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An Enzyme-Linked Immunosorbent Assay for Detecting Avian Leukosis-Sarcoma Viruses
E. J. Smith, A. Fadly and W. Okazaki
Vol. 23, No. 3 (Jul. - Sep., 1979), pp. 698-707
Published by: American Association of Avian Pathologists
Stable URL: http://www.jstor.org/stable/1589746
Page Count: 10
You can always find the topics here!Topics: Viruses, Enzyme linked immunosorbent assay, Antigens, Specimens, Chickens, Immunoglobulins, Alpharetrovirus, Antiserum, Blood, Viral antigens
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Immunoglobulins from antiserum raised against chromatographically purified avian myeloblastosis virus (AMV) group-specific (gs) antigens were used in an enzyme-linked immunosorbent assay (ELISA). Readily discernible color was produced with 2-3 ng of AMV protein in microplate wells coated with 4 μg of salt-precipitated immunoglobulins. When a biological assay, i.e., phenotypic mixing (PM), was the criterion for the infectious status of specimens, the ELISA consistently identified a greater percentage of virus-positive specimens than direct complement-fixation (DCF) tests. Over 95% concordance was obtained between the ELISA and PM bioassays when meconia and whole-blood samples were tested. Moreover, three DCF(-) egg albumens from one virus shedder hen were positive by the direct ELISA. Complete agreement was found between a biological assay for endogenous virus and the ELISA when blood and albumens from inbred chickens were tested. The ELISA is a rapid and convenient alternative to the DCF test for identifying infected chickens in eradication programs, because virus-rich sources such as meconia and blood that are unsuitable for DCF can be tested directly.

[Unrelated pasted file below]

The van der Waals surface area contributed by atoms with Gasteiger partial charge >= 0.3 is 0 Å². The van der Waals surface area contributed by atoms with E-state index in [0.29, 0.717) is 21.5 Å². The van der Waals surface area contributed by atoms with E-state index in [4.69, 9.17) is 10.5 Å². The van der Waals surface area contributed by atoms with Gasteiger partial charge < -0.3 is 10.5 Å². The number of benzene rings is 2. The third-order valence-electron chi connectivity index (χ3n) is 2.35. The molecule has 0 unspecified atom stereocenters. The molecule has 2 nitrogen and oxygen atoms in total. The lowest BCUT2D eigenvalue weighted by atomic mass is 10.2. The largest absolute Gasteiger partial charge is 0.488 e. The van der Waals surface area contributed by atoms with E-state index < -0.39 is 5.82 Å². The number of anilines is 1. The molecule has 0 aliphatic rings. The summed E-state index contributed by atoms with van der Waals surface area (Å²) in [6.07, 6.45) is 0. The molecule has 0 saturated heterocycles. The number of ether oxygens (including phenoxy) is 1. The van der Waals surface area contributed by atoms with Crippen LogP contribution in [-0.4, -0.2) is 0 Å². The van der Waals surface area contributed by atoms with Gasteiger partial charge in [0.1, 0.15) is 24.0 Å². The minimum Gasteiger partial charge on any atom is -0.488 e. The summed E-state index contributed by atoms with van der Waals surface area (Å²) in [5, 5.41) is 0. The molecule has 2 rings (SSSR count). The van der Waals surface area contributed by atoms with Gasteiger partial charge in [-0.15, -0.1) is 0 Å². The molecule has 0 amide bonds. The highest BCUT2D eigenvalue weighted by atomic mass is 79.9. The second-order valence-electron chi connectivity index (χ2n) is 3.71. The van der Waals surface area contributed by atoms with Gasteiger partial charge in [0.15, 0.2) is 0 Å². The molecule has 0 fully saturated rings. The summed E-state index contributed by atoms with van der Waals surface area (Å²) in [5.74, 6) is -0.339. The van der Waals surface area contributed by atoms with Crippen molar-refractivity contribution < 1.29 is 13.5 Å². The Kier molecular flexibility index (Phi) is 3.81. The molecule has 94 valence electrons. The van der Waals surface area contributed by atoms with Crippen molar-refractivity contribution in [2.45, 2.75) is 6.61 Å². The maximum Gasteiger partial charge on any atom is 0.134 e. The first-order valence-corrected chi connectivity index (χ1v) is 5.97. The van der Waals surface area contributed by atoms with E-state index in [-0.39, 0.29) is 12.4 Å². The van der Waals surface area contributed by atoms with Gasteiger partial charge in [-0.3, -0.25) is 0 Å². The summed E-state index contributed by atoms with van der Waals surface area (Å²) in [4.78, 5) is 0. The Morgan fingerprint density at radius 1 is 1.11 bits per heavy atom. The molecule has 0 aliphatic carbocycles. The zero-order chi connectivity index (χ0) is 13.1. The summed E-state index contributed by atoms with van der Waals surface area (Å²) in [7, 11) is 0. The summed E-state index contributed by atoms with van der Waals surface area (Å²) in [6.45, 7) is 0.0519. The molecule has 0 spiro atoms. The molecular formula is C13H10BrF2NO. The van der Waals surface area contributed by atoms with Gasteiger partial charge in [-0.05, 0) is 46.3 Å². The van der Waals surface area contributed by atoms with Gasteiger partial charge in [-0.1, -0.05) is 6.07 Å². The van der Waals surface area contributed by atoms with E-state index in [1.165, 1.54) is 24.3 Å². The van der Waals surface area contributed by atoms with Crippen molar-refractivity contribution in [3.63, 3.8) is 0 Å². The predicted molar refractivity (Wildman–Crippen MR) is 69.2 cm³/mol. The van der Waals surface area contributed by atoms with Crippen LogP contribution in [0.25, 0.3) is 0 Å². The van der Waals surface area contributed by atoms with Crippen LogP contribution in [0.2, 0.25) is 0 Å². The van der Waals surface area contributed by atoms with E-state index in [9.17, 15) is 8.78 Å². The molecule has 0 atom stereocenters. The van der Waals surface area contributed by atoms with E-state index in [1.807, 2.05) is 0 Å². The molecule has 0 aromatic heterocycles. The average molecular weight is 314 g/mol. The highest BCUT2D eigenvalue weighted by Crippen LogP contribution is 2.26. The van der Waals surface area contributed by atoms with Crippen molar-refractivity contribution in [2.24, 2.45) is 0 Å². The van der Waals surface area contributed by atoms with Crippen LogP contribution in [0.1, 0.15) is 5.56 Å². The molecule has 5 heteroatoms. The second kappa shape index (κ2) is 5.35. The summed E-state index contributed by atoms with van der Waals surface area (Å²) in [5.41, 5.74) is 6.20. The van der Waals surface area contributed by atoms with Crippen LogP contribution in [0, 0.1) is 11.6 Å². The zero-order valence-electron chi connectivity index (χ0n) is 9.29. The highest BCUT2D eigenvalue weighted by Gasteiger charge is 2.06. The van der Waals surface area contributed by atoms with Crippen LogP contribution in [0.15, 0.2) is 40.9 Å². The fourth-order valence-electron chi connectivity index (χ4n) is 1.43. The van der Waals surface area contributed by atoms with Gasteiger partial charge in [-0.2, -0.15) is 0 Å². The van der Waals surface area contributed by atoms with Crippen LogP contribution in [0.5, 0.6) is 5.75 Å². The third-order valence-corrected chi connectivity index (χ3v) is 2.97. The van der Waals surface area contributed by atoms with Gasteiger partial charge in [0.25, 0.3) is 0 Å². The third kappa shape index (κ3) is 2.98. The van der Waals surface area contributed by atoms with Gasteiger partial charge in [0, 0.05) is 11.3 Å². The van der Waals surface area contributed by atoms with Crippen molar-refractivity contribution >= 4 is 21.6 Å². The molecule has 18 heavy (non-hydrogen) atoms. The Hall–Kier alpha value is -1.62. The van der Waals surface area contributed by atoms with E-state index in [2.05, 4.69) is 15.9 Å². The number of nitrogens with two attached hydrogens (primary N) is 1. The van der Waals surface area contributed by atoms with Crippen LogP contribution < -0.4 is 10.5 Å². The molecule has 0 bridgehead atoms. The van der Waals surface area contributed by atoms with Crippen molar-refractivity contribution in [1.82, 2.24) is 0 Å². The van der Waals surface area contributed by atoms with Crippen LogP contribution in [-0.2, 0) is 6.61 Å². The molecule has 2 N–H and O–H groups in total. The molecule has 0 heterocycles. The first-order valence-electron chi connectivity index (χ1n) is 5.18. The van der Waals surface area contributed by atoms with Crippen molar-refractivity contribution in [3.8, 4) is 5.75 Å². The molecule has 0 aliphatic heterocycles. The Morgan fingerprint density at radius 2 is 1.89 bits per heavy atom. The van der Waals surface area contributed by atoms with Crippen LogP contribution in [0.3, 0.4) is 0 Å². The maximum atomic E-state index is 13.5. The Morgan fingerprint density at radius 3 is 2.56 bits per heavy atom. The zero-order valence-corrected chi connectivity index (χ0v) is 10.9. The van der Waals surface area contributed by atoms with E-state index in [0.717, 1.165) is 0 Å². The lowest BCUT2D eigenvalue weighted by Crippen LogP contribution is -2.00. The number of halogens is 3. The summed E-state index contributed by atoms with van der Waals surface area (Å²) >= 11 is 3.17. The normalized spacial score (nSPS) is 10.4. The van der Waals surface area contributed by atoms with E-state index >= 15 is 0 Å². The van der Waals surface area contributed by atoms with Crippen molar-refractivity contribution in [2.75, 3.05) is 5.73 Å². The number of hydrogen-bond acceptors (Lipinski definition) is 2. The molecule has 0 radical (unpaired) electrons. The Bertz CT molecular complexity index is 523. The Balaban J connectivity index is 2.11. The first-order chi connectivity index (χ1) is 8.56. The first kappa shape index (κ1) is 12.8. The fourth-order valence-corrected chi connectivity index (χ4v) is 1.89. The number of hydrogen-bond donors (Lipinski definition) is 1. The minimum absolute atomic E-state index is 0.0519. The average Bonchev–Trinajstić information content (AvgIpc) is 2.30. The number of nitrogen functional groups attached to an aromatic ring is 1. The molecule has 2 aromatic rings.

Avian Diseases © 1979 American Association of Avian Pathologists